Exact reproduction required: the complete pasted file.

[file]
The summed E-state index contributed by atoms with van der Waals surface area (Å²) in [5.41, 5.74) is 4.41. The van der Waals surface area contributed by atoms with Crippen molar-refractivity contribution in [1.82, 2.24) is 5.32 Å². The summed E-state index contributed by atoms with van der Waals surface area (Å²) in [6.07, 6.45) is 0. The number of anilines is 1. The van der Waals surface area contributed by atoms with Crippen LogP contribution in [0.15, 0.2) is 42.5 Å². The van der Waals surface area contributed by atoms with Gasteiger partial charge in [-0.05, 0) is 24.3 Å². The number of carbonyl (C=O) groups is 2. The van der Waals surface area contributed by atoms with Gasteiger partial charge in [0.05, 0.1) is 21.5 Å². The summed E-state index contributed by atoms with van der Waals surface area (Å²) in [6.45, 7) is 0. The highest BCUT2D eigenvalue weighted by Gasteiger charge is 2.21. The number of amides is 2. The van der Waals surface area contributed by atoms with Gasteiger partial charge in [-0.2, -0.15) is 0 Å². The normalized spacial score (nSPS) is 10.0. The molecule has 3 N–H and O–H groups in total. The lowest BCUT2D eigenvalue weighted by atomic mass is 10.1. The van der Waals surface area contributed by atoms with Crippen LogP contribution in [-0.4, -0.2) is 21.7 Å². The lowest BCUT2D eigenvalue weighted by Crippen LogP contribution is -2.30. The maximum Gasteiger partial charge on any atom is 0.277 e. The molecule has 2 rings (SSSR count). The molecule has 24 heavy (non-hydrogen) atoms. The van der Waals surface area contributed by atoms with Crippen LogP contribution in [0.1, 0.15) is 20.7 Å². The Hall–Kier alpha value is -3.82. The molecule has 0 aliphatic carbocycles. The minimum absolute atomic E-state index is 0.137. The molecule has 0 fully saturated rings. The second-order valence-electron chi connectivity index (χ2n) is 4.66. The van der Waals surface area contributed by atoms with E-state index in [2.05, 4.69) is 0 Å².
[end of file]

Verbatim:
The summed E-state index contributed by atoms with van der Waals surface area (Å²) in [5.41, 5.74) is 4.41. The van der Waals surface area contributed by atoms with Crippen molar-refractivity contribution in [1.82, 2.24) is 5.32 Å². The summed E-state index contributed by atoms with van der Waals surface area (Å²) in [6.07, 6.45) is 0. The number of anilines is 1. The van der Waals surface area contributed by atoms with Crippen LogP contribution in [0.15, 0.2) is 42.5 Å². The van der Waals surface area contributed by atoms with Gasteiger partial charge in [-0.05, 0) is 24.3 Å². The number of carbonyl (C=O) groups is 2. The van der Waals surface area contributed by atoms with Gasteiger partial charge in [0.05, 0.1) is 21.5 Å². The summed E-state index contributed by atoms with van der Waals surface area (Å²) in [6.45, 7) is 0. The highest BCUT2D eigenvalue weighted by Gasteiger charge is 2.21. The number of amides is 2. The van der Waals surface area contributed by atoms with Gasteiger partial charge in [-0.2, -0.15) is 0 Å². The normalized spacial score (nSPS) is 10.0. The molecule has 3 N–H and O–H groups in total. The lowest BCUT2D eigenvalue weighted by atomic mass is 10.1. The van der Waals surface area contributed by atoms with Crippen LogP contribution in [-0.4, -0.2) is 21.7 Å². The lowest BCUT2D eigenvalue weighted by Crippen LogP contribution is -2.30. The maximum Gasteiger partial charge on any atom is 0.277 e. The molecule has 2 rings (SSSR count). The molecule has 24 heavy (non-hydrogen) atoms. The van der Waals surface area contributed by atoms with Crippen LogP contribution in [0.1, 0.15) is 20.7 Å². The Hall–Kier alpha value is -3.82. The molecule has 0 aliphatic carbocycles. The minimum absolute atomic E-state index is 0.137. The molecule has 0 fully saturated rings. The second-order valence-electron chi connectivity index (χ2n) is 4.66. The van der Waals surface area contributed by atoms with E-state index in [2.05, 4.69) is 0 Å².